Scientists from the University of Western Ontario used the Advanced Photon Source at Argonne National Laboratory to study why some insects survive being frozen while others do not. The researchers used the massive X-ray machine to specifically learn why Drosophila melanogaster dies when frozen while its close relatives do not.
An assistant professor in Western’s Department of Biology, Sinclair explains that the physical processes of ice formation seem to be consistent among species that do and don’t survive freezing. However, it seems that the insects that survive freezing have some control over the process of ice formation. They freeze at consistently higher temperatures than those that don’t.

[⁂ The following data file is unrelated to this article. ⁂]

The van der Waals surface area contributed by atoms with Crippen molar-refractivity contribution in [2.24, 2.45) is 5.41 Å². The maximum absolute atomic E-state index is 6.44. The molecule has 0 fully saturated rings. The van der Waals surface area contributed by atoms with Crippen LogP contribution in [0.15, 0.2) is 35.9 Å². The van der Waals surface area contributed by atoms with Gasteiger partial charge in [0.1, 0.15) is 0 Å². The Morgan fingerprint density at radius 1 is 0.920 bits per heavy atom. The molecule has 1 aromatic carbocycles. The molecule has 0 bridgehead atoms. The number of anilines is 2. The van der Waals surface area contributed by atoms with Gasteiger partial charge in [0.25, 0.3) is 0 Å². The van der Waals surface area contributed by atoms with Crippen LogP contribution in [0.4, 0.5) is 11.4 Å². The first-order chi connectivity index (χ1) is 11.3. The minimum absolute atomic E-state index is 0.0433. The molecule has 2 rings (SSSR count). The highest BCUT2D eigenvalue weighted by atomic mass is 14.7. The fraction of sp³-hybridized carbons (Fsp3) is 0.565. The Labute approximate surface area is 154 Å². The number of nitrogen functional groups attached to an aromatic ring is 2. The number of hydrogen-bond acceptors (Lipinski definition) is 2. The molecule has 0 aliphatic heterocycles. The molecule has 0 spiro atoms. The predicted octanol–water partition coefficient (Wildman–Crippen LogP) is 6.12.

Sinclair says this implies that the main adaptations required to survive freezing are at the cellular or biochemical level, rather than because of fundamental structural differences.
“We’re comparing Chymomyza amoena, an insect native to Ontario that survives freezing, with Drosophila melanogaster, because they’re very close relatives,” says Sinclair. “The idea is to find the magic bullet which allows some bugs to survive freezing and some don’t. That’s the goal here.”
Abstract in PLoS ONE: Synchrotron X-Ray Visualisation of Ice Formation in Insects during Lethal and Non-Lethal Freezing
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